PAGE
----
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Linking you to Resources and Research for Parents and Schools

What is Parent Engagement

“Parent engagement” in education most often refers to parents’ engagement in their child’s learning at home, at school, and in the wider community. It is about parents and carers, schools and communities working together to ensure that every parent can play a positive role in their child's learning. This includes raising awareness of the benefits of increased engagement as well as building the confidence and skills of parents to engage.

“Considered broadly parental engagement consists of partnerships between families, schools and communities, raising parental awareness of the benefits of engaging in their children’s education, and providing them with the skills to do so” (Emerson et all, 2012, p.7).

However, it is also a two-way communication where schools recognise the role of the parent as a child’s first teacher and bringing together that parent knowledge with teacher knowledge to create meaningful partnerships.

Parent Involvement vs Parent Engagement

Parent Involvement and Parent Engagement are two terms that are often used interchangeably. However, in recent times there has been a shift to parent engagement as the term that best describes the type of reciprocal, mutually beneficial relationships where schools and parents work alongside one another rather than parent involvement which implies working within an agenda set by schools.

A number of beliefs underlie an expanded concept of family engagement. One of them is a belief in parent knowledge—the belief that parents or caregivers, living in the complex context of the family, hold deep and rich knowledge of their children. The deeper kind of family engagement that we seek—participating in the analysis of student achievement results, helping to establish school priorities, contributing to decisions about homework practices, and so on—requires that schools lay parent knowledge alongside teacher knowledge to make more fully informed decisions on behalf of students. This kind of engagement is about giving parents a voice and a place in the core work of schooling—teaching and learning (Pushor, D., 2011).

Why is Parent Engagement important

Parents, families, and carers are a child's first and most important teachers. Irrespective of their education, occupation or income, parents and carers have an important role to play in supporting their children to become confident and motivated life-long learners. Many years of research has shown that when schools and families work together, children do better, stay in school longer, they like school more and are more engaged with their school work, they attend school more regularly, behave better, and have better social skills.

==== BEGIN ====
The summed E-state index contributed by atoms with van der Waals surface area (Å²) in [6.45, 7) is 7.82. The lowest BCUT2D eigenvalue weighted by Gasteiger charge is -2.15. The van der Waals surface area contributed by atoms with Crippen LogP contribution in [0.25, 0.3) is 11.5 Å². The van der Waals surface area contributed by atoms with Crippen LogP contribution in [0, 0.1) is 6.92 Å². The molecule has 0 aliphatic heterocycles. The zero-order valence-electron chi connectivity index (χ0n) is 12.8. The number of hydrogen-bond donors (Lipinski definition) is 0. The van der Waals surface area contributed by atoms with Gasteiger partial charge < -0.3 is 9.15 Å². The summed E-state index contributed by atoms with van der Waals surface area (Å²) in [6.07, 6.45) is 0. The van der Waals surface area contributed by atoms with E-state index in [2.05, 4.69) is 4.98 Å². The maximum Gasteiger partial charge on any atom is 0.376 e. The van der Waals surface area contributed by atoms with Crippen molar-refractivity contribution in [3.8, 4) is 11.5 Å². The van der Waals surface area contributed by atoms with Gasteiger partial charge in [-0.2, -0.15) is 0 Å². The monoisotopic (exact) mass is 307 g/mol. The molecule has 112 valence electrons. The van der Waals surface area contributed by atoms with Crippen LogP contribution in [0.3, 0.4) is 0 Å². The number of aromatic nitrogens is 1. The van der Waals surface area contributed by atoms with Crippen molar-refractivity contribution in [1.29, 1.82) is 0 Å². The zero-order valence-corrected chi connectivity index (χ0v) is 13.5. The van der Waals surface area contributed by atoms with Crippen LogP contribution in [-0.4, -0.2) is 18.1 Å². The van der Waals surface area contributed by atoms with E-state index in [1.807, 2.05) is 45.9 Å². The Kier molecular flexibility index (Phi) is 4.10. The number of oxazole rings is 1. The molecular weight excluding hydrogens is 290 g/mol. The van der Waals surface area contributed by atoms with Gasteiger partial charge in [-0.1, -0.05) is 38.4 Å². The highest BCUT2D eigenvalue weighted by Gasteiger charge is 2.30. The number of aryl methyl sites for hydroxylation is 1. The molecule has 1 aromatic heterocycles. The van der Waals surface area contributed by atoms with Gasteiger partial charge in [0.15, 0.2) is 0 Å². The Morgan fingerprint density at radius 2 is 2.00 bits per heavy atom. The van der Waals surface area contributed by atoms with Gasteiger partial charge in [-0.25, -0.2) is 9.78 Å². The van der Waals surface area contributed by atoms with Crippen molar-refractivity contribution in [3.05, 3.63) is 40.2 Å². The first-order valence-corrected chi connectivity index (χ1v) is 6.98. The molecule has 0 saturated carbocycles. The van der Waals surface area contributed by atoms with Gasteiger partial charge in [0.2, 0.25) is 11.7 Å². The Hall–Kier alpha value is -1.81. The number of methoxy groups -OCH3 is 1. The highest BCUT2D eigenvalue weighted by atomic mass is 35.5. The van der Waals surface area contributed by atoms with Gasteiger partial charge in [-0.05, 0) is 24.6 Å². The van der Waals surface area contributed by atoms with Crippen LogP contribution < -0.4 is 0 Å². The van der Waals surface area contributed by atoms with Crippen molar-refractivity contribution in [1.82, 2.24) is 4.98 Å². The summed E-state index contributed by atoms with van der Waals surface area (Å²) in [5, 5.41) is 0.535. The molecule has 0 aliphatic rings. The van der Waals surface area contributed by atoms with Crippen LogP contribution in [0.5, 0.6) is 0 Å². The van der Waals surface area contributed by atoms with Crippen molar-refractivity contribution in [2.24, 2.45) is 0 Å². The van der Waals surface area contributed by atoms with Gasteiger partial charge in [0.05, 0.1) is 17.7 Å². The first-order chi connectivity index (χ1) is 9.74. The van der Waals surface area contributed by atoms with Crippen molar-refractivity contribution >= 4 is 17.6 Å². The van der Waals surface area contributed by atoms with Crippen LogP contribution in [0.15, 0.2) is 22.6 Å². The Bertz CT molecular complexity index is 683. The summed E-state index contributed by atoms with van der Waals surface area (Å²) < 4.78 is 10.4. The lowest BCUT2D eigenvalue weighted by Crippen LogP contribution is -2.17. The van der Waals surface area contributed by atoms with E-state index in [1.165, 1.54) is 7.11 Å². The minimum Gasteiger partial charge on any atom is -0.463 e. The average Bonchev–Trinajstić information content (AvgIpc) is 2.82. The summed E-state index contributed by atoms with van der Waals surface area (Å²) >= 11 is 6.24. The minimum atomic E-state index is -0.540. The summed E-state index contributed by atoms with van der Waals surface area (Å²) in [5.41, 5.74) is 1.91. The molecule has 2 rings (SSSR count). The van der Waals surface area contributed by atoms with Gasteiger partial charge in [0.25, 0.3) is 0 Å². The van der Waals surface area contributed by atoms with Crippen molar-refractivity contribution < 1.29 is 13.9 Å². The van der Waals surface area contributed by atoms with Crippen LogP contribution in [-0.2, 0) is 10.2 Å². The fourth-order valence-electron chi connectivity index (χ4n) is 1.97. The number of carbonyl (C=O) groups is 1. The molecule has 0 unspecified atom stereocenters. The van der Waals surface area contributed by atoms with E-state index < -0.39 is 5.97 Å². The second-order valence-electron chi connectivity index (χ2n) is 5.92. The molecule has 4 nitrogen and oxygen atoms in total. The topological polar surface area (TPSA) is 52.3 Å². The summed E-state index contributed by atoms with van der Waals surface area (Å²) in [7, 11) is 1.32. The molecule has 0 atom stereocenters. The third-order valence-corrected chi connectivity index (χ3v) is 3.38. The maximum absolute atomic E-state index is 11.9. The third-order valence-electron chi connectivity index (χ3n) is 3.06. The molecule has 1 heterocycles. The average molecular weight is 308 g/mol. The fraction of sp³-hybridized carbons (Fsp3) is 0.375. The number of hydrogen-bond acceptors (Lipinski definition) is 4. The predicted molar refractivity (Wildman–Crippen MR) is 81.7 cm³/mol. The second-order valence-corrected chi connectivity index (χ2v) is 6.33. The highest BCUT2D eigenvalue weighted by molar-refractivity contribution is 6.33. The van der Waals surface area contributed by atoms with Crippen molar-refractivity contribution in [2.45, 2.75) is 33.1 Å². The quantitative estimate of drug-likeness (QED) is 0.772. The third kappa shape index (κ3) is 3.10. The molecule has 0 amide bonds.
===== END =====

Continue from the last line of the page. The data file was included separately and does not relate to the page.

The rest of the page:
We begin to make real change only when we challenge myths and deficit thinking about parents and families. As we move from old ways of family involvement to new ways of family engagement, we enable parents to take their place alongside educators in the schooling of their children, combining their knowledge of children and of teaching and learning with teachers’ knowledge. As the structure of schooling is flattened, educators and parents can develop a new agenda— one that is mutually determined and mutually beneficial (Pushor & Ruitenberg, 2005).

Parent engagement in schools and in their child’s learning has also been shown to reduce the impact of socio-economic disadvantage on educational outcomes. In the Tasmanian context, where educational retention and attainment has been a key focus in recent years this outcome of parent engagement is particularly pertinent. It is well understood that parent engagement is an important factor in raising children’s higher education aspirations. As Tasmania strives to increase educational attainment, understanding how to more effectively engage parents is becoming increasingly important.

Regardless of income level or education background, all families can—and do—support their children’s success… When schools engage families in ways that are linked to improving learning, students make greater gains. When families are engaged in positive ways, rather than labelled as problems, schools can be transformed from places where only certain students prosper to ones where all children do well. (Henderson, Mapp, Johnson, & Davies, 2007, p. 3)


  • Emerson, L., Fear. J., Fox, S., and Sanders, E. (2012). Parental engagement in learning and schooling: Lessons from research. A report by the Australian Research Alliance for Children and Youth (ARACY) for the Family-School and Community Partnerships Bureau: Canberra.
  • Henderson, A. T., Mapp, K. L., Johnson, V. R., & Davies, D. (2007). Beyond the bake sale: The essential guide to family‐school partnerships. New York, NY: The New Press.
  • Pushor, D., & Ruitenberg, C., with coresearchers from Princess Alexandra Community School. (2005). Parent engagement and leadership. Saskatoon, SK: Dr. Stirling McDowell Foundation for Research into Teaching. Parent Engagement (PDF)
  • Pushor, D., (2011). Looking Out, Looking In: A partnership approach respects the strength and knowledge of students’ families. Educational Leadership, September 2011. (pp 65-68)